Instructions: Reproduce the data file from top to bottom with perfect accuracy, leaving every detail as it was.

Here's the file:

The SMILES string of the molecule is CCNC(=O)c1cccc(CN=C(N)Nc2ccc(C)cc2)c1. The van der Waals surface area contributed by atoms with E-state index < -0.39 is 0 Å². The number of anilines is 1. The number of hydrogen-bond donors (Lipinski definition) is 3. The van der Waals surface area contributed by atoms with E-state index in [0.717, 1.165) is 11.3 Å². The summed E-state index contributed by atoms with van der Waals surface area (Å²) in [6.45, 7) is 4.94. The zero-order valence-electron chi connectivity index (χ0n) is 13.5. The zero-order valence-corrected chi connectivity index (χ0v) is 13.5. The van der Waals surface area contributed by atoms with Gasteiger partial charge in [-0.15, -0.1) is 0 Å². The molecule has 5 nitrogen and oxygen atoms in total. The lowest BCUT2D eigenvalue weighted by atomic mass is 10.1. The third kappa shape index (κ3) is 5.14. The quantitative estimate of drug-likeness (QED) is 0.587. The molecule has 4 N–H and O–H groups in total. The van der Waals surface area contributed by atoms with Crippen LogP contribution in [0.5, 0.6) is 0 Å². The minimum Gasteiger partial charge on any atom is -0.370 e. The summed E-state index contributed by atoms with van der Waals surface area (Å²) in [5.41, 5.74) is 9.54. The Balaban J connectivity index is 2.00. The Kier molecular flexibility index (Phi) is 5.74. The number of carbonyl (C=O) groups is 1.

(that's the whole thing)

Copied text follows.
The SMILES string of the molecule is CCNC(=O)c1cccc(CN=C(N)Nc2ccc(C)cc2)c1. The van der Waals surface area contributed by atoms with E-state index < -0.39 is 0 Å². The number of anilines is 1. The number of hydrogen-bond donors (Lipinski definition) is 3. The van der Waals surface area contributed by atoms with E-state index in [0.717, 1.165) is 11.3 Å². The summed E-state index contributed by atoms with van der Waals surface area (Å²) in [6.45, 7) is 4.94. The zero-order valence-electron chi connectivity index (χ0n) is 13.5. The zero-order valence-corrected chi connectivity index (χ0v) is 13.5. The van der Waals surface area contributed by atoms with Gasteiger partial charge in [-0.15, -0.1) is 0 Å². The molecule has 5 nitrogen and oxygen atoms in total. The lowest BCUT2D eigenvalue weighted by atomic mass is 10.1. The third kappa shape index (κ3) is 5.14. The quantitative estimate of drug-likeness (QED) is 0.587. The molecule has 4 N–H and O–H groups in total. The van der Waals surface area contributed by atoms with Crippen LogP contribution in [0.5, 0.6) is 0 Å². The minimum Gasteiger partial charge on any atom is -0.370 e. The summed E-state index contributed by atoms with van der Waals surface area (Å²) in [5.41, 5.74) is 9.54. The Balaban J connectivity index is 2.00. The Kier molecular flexibility index (Phi) is 5.74. The number of carbonyl (C=O) groups is 1.